Wednesday, February 27, 2008

Biofuels - not so hot

I was already a big skeptic of biofuels before today. Using cropland to grow giant monocultures that are then burned as fuel instead of fed to people seems like a not-so-hot idea - think of the pesticides! More mono-cropping means more chemical pesticides and fertilizers that end up harming downwind and downstream communities and ecosystems. Yuck!

Today, I learned that two recent studies confirm that in addition to being a source of pesticide pollution, biofuels aren't actually preventing global warming either. Princeton University and The Marshall Fund published a study in the journal Science, and The Nature Conservancy has put out a study with similar conclusions.

From an article in The Washington Post on these findings:

"(...) As the study from the Nature Conservancy warns, 'converting rainforests, peatlands, savannas, or grasslands to produce biofuels in Brazil, Southeast Asia and the United States creates a 'biofuel carbon debt' by releasing 17 to 420 times more carbon dioxide than the fossil fuels they replace.' There are other negative effects. Massive amounts of water are needed to irrigate cornfields, setting up potential competition between farms and homes. The runoff of pesticides and nitrogen-based fertilizers used by farmers could lead to increased pollution and oxygen-depleted waterways. The natural gas used to make the fertilizer adds to the carbon deficit created by biofuels.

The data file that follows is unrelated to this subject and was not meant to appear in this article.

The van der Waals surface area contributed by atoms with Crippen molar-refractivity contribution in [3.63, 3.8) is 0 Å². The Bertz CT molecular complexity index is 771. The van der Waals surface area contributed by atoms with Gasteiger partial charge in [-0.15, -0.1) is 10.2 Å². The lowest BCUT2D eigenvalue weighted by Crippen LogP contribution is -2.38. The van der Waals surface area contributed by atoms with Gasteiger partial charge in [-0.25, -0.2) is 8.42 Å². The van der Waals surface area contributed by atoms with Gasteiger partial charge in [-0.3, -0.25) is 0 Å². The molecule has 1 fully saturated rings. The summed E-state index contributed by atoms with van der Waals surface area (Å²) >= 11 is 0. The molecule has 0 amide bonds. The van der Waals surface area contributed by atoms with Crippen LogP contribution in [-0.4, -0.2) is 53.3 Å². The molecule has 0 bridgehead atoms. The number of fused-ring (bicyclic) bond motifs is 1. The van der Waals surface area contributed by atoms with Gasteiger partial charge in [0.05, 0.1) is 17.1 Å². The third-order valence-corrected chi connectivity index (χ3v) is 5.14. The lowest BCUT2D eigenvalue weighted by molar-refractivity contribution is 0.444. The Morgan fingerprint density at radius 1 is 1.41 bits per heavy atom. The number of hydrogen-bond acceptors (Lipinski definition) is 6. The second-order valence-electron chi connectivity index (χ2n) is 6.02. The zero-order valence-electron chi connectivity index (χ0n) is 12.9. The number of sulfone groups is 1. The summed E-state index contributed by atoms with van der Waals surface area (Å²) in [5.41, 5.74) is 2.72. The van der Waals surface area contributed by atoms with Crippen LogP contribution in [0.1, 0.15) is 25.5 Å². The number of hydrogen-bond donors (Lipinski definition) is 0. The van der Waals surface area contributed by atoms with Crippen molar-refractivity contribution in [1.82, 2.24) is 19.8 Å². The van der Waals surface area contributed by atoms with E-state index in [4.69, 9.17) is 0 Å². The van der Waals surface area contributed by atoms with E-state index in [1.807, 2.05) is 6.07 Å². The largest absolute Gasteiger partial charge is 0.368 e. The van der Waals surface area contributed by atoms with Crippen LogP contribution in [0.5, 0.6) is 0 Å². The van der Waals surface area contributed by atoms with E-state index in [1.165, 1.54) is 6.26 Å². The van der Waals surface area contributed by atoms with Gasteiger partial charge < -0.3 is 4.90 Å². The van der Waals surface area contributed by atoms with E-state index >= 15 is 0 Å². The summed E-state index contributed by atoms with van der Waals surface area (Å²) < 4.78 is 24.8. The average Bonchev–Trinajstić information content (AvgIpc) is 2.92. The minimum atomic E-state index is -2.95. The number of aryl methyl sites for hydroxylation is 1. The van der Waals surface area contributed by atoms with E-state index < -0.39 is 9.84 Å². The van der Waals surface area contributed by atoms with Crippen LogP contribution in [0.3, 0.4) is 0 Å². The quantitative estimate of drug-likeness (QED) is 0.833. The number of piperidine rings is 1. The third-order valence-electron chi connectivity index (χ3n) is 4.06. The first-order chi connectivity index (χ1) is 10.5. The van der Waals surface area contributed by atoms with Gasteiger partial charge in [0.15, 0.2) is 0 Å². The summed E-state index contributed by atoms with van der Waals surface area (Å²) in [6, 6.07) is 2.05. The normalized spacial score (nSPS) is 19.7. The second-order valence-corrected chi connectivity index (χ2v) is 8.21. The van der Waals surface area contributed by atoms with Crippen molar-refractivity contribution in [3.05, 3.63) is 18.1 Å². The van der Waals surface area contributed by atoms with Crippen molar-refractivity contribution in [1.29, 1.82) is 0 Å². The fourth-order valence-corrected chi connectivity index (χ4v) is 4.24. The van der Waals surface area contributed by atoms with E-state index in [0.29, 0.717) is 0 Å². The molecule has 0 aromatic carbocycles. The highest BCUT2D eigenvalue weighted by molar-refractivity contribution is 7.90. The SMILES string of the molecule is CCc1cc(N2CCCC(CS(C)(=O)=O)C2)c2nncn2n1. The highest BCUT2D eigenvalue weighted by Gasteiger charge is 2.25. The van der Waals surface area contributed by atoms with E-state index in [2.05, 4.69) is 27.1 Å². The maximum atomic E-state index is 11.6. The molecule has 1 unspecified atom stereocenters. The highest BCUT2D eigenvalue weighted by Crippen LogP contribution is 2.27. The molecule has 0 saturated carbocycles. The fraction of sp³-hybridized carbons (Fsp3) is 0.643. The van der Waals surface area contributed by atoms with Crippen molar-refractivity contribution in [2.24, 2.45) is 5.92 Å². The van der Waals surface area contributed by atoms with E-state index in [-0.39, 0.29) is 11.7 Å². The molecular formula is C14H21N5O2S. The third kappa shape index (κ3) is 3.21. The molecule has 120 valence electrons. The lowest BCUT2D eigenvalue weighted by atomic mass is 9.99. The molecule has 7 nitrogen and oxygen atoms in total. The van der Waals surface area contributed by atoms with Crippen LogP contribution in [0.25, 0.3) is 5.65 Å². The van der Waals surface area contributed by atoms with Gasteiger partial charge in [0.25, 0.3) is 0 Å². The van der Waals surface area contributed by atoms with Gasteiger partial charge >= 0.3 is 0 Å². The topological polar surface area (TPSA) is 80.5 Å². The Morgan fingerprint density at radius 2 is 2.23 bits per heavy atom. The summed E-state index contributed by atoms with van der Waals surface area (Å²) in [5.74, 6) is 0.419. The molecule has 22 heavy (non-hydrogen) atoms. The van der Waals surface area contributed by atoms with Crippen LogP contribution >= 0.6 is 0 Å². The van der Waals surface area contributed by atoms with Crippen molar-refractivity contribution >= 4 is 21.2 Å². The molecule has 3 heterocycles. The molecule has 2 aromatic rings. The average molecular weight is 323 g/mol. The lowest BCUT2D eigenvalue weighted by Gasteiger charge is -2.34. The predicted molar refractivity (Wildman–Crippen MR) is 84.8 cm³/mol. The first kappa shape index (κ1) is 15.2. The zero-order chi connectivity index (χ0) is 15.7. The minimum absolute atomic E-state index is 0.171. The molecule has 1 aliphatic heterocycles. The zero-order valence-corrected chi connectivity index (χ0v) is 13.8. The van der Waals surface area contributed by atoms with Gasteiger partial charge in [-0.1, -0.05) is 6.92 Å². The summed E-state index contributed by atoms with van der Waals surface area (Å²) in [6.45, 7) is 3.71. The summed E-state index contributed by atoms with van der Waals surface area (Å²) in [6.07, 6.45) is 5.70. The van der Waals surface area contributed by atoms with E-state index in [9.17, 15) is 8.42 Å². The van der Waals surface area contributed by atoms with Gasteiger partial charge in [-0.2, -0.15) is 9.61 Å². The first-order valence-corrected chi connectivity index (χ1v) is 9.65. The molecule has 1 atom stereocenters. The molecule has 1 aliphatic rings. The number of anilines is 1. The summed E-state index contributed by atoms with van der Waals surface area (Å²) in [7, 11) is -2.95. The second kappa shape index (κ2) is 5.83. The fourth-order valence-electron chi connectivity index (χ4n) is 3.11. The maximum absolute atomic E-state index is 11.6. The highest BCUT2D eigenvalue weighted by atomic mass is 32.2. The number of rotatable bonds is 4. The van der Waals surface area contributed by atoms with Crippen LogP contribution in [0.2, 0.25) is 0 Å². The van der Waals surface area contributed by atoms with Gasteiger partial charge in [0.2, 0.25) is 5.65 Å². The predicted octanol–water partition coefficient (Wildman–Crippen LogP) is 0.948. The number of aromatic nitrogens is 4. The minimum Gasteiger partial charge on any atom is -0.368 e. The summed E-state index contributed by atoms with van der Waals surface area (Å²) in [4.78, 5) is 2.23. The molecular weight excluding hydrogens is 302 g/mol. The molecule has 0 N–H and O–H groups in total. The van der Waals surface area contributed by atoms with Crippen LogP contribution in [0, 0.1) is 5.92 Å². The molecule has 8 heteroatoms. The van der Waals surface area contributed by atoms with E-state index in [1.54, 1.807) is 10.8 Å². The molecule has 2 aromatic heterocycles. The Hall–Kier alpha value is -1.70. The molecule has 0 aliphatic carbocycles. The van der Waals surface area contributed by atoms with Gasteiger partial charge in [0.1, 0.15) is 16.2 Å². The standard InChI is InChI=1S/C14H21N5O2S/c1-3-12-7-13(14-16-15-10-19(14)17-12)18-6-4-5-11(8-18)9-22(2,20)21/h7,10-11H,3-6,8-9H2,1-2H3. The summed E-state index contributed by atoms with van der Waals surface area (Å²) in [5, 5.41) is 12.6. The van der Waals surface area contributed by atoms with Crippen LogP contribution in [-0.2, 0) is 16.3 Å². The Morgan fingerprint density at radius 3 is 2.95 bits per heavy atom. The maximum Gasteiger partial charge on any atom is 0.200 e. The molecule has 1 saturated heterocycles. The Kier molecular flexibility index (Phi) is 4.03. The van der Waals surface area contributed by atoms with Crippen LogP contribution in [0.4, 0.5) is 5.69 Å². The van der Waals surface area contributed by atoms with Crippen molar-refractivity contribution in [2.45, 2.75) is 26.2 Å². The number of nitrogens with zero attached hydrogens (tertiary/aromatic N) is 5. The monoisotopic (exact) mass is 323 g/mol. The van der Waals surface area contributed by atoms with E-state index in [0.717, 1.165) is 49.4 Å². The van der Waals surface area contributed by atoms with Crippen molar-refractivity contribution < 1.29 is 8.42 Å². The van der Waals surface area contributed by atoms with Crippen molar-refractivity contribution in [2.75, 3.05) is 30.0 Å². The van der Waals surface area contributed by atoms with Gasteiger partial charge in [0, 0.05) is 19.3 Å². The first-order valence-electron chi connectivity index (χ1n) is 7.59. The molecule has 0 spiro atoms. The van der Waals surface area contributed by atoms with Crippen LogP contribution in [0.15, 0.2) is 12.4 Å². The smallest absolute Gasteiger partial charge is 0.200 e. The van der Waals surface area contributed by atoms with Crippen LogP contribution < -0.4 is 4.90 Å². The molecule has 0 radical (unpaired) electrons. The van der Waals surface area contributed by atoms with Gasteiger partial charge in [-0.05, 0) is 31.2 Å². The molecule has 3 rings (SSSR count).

An essay in the May-June 2007 issue of Foreign Affairs by two professors from the University of Minnesota highlighted still another problem: The biofuels craze could starve people. "By putting pressure on global supplies of edible crops, the surge in ethanol production will translate into higher prices for both processed and staple foods around the world," they wrote. "If oil prices remain high -- which is likely -- the people most vulnerable to the price hikes brought on by the biofuel boom will be those in countries that both suffer food deficits and import petroleum."

Will someone please get the memo to decision makers in Washington who are pouring money into biofuels right now?? Eep!

Thursday, February 14, 2008

Just Say No to Endosulfan

The EPA is taking public comment on its review of the acutely toxic pesticide endosulfan until next Tuesday, Feb. 19. The EPA considers endosulfan a potential human endocrine disruptor, and mounting evidence links endosulfan exposure with increased risk of autism and delayed puberty in boys. Endosulfan is already banned in Cambodia, the Philippines and most of Europe, but is still used in many other parts of the world including India and the U.S. In North Carolina, endosulfan is used on cotton, tomatoes, potatoes, apples and tobacco, with the highest concentrations of use in Eastern NC.

Our friends at the NC Conservation Network are conducting an online petition calling for a complete ban of endosulfan. Take a minute and let the EPA know where you stand!

It's worth noting that part of the reason these highly toxic chemicals are still around is that the people most affected by their continued use--farmworkers--are largely disenfranchised. Current laws not only fail to protect workers from the misuse of pesticides in the field, but they also fail to protect them from retaliation if they dare to file a complaint about it!

Picture a world in which farmworkers aren't hiding in the shadows, and you'll see a world in which toxic pesticides like endosulfan are a thing of the past.